What is Sickle Cell Disease?
Sickle Cell Disease is a term used to describe a group of inherited disorders which involve an abnormal hemoglobin molecule in the red blood cells, called hemoglobin S (HbS). Hemoglobin is the substance in red blood cells that carries oxygen.
Sickle Cell Anemia is a disease characterized by chronic severe anemia, episodes of severe painful crises that last hours, or days, or weeks, and may cause organ damage, and eventually death.
Sickle Cell Disease is most prevalent in those of African, Mediterranean and Indian origins. A large number of Sickle Cell patients are found in Sub-Saharan Africa, India, South America, Central-America, Cuba, Caribbean Islands, Jamaica, Saudi Arabia, Syria, Turkey, Sicily, Southern Italy and Greece.
In the U.S., SCD affects approximately 100,000 people. According to the Center for Disease Control, about "one in 365 African Americans, and one in 16,300 Hispanic-Americans are born with the disease." More than 2 million people in the U.S. carry the Sickle gene that allows them to pass it on to their children (Sickle Cell Trait).
Sickle Cell Disease is a major public health concern according to the Centers for Disease Control (CDC). Each year in the US an average of 75,000 hospitalizations are due to Sickle Cell Disease. Total cost for treating Sickle Cell in the US is about $1.1 billion.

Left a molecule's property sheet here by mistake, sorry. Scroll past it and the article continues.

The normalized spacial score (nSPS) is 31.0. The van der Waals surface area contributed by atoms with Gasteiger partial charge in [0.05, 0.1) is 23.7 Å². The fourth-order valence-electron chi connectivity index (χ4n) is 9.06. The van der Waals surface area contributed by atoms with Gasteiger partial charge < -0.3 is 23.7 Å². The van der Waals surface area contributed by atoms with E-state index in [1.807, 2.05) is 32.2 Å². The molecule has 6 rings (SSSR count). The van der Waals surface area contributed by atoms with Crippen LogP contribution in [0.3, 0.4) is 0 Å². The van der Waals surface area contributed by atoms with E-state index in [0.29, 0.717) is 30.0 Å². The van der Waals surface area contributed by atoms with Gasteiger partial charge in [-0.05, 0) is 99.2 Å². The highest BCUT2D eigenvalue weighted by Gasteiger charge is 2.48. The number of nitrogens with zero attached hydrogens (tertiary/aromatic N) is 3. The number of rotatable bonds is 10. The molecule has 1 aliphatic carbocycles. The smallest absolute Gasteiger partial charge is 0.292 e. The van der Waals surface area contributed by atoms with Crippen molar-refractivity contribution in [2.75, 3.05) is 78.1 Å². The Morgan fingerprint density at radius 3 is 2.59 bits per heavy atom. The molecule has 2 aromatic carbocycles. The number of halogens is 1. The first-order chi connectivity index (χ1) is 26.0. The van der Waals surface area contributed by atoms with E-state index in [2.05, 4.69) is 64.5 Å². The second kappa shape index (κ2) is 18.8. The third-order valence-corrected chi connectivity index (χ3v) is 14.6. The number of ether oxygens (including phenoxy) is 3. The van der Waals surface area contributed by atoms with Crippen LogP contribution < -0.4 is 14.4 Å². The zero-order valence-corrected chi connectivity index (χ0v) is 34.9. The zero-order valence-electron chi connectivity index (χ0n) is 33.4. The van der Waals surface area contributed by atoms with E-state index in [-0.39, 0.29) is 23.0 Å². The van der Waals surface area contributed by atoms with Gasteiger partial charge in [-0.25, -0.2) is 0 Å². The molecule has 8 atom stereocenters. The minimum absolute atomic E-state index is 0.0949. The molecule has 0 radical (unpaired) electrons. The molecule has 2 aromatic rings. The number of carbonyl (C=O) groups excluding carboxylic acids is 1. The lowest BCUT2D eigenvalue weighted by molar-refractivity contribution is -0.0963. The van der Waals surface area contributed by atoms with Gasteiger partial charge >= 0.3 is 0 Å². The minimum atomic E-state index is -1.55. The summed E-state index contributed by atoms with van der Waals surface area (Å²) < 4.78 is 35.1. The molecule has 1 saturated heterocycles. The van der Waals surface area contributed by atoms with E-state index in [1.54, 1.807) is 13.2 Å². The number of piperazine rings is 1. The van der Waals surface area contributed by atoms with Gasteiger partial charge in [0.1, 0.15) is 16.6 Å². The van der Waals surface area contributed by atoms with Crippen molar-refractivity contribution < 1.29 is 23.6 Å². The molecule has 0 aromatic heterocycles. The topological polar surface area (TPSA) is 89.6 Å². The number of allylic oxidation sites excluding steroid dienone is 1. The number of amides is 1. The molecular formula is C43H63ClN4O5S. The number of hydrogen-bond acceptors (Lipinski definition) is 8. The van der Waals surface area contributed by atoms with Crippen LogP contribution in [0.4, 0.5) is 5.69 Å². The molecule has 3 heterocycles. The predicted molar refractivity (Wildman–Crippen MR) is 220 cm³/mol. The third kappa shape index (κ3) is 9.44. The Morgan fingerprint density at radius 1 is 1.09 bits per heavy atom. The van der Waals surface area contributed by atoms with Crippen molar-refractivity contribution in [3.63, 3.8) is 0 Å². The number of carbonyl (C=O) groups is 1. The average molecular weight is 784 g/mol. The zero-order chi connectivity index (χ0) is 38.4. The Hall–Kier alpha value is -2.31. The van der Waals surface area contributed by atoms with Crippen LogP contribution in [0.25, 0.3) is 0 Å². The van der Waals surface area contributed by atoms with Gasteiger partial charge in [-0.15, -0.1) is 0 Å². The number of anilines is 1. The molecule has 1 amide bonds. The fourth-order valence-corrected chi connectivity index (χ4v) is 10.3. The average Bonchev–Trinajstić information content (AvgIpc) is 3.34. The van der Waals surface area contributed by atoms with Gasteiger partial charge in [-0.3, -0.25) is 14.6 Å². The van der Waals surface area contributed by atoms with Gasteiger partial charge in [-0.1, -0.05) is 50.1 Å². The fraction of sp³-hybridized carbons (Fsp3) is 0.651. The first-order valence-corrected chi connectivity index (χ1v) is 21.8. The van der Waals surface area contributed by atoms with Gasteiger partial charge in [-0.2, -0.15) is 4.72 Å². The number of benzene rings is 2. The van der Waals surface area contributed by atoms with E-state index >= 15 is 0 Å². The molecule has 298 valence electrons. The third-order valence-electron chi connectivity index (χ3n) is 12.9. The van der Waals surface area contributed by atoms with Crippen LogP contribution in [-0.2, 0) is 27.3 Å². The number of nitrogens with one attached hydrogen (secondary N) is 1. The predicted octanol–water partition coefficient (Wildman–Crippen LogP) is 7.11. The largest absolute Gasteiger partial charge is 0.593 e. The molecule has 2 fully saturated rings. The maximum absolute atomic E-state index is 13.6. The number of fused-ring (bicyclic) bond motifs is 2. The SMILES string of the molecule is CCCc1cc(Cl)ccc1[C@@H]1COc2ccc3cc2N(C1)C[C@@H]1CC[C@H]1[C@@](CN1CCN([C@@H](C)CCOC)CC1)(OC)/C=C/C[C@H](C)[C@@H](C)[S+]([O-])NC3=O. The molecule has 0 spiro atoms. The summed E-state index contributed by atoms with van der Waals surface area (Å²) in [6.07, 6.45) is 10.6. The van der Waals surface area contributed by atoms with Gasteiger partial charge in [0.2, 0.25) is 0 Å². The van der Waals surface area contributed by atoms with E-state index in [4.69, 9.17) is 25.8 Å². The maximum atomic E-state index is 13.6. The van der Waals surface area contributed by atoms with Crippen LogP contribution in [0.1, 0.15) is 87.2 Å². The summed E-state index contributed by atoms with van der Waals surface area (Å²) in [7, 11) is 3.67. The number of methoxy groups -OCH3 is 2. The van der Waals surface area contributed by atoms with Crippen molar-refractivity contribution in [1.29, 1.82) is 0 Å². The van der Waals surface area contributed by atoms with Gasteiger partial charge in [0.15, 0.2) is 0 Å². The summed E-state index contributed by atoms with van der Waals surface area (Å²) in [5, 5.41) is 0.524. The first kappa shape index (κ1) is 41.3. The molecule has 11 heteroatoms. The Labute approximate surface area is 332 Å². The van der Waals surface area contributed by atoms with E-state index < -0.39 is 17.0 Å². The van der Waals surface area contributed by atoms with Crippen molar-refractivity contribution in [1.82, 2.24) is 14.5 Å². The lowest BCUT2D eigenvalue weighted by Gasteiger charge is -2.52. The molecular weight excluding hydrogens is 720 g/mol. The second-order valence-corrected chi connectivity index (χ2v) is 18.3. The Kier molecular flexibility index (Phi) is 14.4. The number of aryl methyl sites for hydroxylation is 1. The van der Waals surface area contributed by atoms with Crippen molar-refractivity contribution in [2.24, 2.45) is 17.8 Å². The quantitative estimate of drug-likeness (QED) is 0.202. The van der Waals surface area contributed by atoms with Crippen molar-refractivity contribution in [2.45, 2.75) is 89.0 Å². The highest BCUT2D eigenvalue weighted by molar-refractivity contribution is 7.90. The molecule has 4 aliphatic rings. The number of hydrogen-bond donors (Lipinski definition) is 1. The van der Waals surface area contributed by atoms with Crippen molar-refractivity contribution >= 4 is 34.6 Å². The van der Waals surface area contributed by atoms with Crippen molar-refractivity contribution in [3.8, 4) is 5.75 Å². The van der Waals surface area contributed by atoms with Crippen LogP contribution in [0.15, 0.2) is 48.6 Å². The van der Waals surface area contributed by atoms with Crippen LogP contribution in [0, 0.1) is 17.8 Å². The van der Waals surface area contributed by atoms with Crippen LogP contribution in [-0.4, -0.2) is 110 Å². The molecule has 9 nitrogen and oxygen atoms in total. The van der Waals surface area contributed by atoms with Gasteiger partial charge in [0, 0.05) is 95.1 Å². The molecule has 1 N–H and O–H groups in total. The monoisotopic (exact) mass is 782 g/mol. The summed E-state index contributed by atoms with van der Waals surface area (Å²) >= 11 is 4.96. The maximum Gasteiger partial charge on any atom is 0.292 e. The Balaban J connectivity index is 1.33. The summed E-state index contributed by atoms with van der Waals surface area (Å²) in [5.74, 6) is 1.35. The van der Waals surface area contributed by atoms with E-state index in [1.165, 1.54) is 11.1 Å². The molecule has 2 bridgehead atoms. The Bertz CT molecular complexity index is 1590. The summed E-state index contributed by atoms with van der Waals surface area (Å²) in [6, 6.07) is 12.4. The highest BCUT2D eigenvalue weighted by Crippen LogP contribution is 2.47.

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Treatment depends on the severity of the case. Treatments include medications, blood transfusions, and rarely a bone-marrow transplant. Always consult a physician for medical advice.
1 Drink Plenty of Water
Drink plenty of water (8-10 glasses per day). Exercise regularly but avoid getting too cold, too hot or too tired.
2 Get Plenty of Bed Rest
Getting the proper rest helps the body do its best work to remain healthy.
3 For Pain
Analgesics (pain medications-including aspirin, ibuprofen and other anti-inflammatory medications, morphine and other narcotics, as well as spinal anesthesia.) Heating pads, meditation, massage and distractions may help some.
4 Medication and Other Treatments
Antibiotics and pneumonia vaccine; Hydroxyurea– A drug that stimulates the production of fetal hemoglobin (a healthier form of hemoglobin); Endari (L-Glutamine oral powder) to reduce acute complications; Anticoagulant therapies (blood thinners); Red Blood Cell Transfustion. Not everyone responds to these various treatments.
5 Possible Cures
Bone Marrow/Stem Cell Transplantation, a cure for a few. The procedure requires a closely matched donor.
Clinical trials are beginning for gene therapy as a possible cure in the future.